*DISCLAIMER: I’m new to this whole Mommy thing, so please take what I say lightly. This is in no way meant to mommy-shame or imply that I have it altogether, because I certainly do not. These are just some of the thoughts I have as I navigate through this new and unfamiliar phase of my life.
After my husband and I got married on August 29, 2015 we knew we didn’t want to wait long before starting a family. And to our surprise we found out I was expecting about a month before our first anniversary. I went through all of the emotions you would typically expect after seeing that positive pregnancy test, but I can very vividly remember thinking, “Gosh, I hope it’s a boy.” I wouldn’t necessarily consider myself the worst teenager but I also know that I wasn’t the easiest to live with, and I was (and still am) scared to raise a teenage girl because let’s face it, karma really is a b**$h. But low and behold, here I sit with a beautiful, healthy, and happy six month old baby girl that I wouldn’t trade for anything.
As soon as I found out we would be bringing home the daughter that I was already terrified of, I decided that I would work my hardest to let her know how much I would love, accept, and support her. I have had enough education and experiences (as a Social Worker) to know that communication between children and their parents will significantly impact the child’s life; your past relationships will always influence your current and future relationships. But how do you communicate with a child who can’t speak yet and (probably) doesn’t understand a word you’re saying?
Before we get into that, I think it’s important to emphasize that every child is different and every mother is different, so as a result, every communication style between a mother and her child will be different. The methods that work for Lucy and I may not have the same results for you and your child(ren). Therefore, I believe it is important to develop your own style of communication that will help mold these important relationships.
I’m sure you have heard of The Five Love Languages written by Gary Chapman (which I am a huge fan of and highly recommend you reading), but you may not know that he has also written The Five Love Languages of Children. In the book overview he writes, “Everything depends on the love relationship between you and your child. When children feel loved, they do their best… Discover your child’s primary language and learn what you can do to effectively convey unconditional feelings of respect, affection, and commitment that will resonate in your child’s emotions and behavior.”
This is just one of the many resources floating around that can help you decipher how to better communicate with and love your child(ren), but again we’re back to the question I had earlier: How do you communicate with a child who can’t speak yet and (probably) doesn’t understand a word you’re saying?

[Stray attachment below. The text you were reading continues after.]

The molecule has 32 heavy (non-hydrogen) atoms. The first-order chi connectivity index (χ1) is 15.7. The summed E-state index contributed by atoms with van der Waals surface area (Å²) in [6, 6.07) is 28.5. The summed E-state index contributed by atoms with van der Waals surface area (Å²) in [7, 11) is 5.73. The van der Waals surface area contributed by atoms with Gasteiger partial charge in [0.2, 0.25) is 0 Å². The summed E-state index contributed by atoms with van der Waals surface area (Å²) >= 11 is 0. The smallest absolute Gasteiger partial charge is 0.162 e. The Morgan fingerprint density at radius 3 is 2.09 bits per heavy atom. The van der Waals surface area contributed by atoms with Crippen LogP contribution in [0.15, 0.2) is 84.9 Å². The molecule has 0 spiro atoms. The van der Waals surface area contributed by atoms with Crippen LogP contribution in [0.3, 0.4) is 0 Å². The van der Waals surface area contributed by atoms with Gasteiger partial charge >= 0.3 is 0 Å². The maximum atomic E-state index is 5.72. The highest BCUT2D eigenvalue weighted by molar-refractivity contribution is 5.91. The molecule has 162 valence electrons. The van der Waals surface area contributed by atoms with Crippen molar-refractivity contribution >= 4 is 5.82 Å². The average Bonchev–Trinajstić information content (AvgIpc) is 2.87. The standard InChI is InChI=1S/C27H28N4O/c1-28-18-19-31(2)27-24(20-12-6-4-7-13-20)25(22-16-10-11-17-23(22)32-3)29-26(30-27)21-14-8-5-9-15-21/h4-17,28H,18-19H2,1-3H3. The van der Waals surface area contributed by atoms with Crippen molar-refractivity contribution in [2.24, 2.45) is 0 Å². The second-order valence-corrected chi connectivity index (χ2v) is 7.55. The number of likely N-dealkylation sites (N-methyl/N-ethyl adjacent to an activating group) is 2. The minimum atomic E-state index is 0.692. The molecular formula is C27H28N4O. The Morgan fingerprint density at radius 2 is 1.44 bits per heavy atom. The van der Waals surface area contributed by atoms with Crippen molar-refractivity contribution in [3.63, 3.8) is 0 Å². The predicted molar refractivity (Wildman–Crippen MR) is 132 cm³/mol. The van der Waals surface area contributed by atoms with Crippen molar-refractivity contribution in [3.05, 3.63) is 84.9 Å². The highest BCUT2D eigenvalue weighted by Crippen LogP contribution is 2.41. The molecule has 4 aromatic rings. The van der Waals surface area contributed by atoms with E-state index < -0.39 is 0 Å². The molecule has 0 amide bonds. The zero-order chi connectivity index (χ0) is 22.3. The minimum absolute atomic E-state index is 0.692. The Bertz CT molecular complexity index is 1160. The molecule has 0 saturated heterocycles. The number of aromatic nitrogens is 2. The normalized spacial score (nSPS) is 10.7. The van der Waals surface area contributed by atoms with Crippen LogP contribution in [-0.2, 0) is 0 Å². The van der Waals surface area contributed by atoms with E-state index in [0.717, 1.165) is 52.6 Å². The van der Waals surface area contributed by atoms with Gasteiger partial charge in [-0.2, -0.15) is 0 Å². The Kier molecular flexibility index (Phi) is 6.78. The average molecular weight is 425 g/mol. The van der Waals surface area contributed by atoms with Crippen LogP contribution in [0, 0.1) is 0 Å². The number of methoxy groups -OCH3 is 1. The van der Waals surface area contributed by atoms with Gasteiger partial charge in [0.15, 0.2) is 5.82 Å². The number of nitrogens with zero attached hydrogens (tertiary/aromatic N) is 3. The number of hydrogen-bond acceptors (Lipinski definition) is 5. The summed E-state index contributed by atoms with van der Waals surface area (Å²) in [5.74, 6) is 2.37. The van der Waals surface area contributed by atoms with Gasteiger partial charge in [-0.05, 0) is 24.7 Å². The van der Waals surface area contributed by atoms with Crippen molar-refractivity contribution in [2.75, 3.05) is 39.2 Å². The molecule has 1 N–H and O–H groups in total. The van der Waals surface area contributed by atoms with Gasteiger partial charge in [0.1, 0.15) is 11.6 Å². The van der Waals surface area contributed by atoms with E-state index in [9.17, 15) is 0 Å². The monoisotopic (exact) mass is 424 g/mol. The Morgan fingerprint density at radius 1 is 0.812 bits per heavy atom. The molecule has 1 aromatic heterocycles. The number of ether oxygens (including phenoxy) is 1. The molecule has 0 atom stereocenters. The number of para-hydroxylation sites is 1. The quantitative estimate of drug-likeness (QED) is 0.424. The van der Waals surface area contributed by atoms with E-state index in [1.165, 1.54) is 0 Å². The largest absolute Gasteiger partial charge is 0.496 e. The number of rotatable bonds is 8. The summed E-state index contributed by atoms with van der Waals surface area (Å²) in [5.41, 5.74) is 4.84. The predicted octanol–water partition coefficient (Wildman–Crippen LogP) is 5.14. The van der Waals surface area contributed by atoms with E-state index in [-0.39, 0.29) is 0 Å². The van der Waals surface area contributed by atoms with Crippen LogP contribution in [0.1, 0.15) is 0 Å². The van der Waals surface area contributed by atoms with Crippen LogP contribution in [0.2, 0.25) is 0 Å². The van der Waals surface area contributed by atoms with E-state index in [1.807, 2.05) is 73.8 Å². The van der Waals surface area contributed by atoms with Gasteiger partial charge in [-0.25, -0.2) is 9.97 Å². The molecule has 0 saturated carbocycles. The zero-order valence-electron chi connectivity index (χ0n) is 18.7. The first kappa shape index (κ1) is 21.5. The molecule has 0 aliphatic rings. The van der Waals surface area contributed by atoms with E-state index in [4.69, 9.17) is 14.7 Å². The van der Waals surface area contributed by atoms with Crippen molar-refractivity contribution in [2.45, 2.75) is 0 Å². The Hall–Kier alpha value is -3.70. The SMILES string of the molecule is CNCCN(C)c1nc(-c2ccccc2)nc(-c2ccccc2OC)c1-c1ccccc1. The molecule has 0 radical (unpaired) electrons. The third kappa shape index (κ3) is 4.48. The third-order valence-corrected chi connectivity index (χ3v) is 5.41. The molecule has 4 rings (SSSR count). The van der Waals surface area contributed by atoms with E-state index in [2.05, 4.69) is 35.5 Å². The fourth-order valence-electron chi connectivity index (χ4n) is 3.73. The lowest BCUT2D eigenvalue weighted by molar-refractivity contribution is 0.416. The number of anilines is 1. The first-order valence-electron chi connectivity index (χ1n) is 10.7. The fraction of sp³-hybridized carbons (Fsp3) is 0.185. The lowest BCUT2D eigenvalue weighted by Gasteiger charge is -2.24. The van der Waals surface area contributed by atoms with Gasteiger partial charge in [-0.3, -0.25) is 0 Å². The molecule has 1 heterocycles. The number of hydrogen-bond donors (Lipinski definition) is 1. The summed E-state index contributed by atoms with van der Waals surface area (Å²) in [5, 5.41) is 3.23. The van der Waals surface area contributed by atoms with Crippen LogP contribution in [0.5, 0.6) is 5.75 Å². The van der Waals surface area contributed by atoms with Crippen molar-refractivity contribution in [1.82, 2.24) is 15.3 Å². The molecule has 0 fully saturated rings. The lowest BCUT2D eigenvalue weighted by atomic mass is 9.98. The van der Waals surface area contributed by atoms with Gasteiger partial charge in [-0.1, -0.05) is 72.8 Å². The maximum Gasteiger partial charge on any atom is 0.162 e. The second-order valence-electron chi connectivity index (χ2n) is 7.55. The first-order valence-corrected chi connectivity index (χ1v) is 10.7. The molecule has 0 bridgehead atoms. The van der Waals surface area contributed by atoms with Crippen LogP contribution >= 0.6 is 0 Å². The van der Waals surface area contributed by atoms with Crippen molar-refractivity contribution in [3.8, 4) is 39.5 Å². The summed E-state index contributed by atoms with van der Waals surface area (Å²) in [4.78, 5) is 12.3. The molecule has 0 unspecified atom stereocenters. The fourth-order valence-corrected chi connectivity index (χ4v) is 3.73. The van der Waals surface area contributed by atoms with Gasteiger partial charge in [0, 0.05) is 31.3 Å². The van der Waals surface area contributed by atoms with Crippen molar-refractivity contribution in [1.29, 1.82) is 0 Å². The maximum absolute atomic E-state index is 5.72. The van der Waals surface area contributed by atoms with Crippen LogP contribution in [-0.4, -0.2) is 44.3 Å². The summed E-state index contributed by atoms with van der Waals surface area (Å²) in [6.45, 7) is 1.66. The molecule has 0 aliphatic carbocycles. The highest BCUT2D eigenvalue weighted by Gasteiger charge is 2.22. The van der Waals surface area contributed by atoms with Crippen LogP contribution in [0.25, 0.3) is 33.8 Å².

To answer that question that haunted me for most of the 10 months of my pregnancy (that’s not a typo, 40 weeks = 10 months so don’t believe any of that 9 month garbage they tell you) I reflected back on my teenage years. You know, back when I knew everything and thought my parents were clueless. And I realized that, if I had known that my parents actually experienced, and understood many of the same emotions (and hormones) that I was trying to navigate through as teenager, maybe, I would have heeded their advice more often than I did.
So I came up with the idea to write a journal to Lucy, one entry each month for the first year of her life and then at least one entry per year (I plan to have some “bonus entries” thrown in every now and then). My strategy is to give the journal to her on her 16th birthday (when her teenage rage will most likely be at its peak) so she will hopefully understand that like her, I too have real emotions and can possibly relate to many of the hardships that she will no doubt experience in her teenage years, and even beyond.
As of now, most of the entries are just chronicling the milestones she’s reaching each month, but I always make sure to include some of my hopes for her future. I try to encourage her independence and reassure her strengths as a woman – I pray that she will fall in love with herself before she falls in love with anyone else. I also write often about my marriage so she will be able to recognize and engage in healthy relationships of her own once she is ready. And although I write about my life choices, I encourage her to choose her own path – one that will make her the happiest, and I assure her that I will always support the decisions that she makes. The main goal I hope to achieve from this journal is for Lucy to one day be able to read all of the important things I may not get the chance or take the time to tell her.
Another creative communication technique that may work for you (and something I intend to do as Lucy gets older) is writing letters to each other on a regular basis. I think this is such a fun and non-threatening way to encourage honesty between you and your child(ren). It opens up a line of communication that is constant and confidential, and also protects you from making the “Oh my gosh!” face in front of your kid if/when they drop some really shocking information on you.
The Center for Effective Parenting states that, “Effective, open communication takes a lot of hard work and practice. Parents should remember that they will not be perfect. Parents make mistakes. What is important is that parents make the effort to effectively communicate with their children starting when their children are very young. The result will be a much closer, positive relationship between parents and their children.”
Like I mentioned earlier in the post, these ideas may or may not work for you and your child(ren). You might already be dealing with teenagers, or don’t have the time to sit down and write on a regular basis, or writing just may not be your forte. But I challenge you to find a way to increase the communications you’re currently having with your child(ren), because it can only improve your relationship. There is a plethora of resources online, or you could reach out to Hillary Ivey Montijo @thesmartlioness – she is an EXPERT in communication!
If you have a creative and effective form of communication that you want to share, please comment below. I’d love to hear your ideas!
Thanks for reading,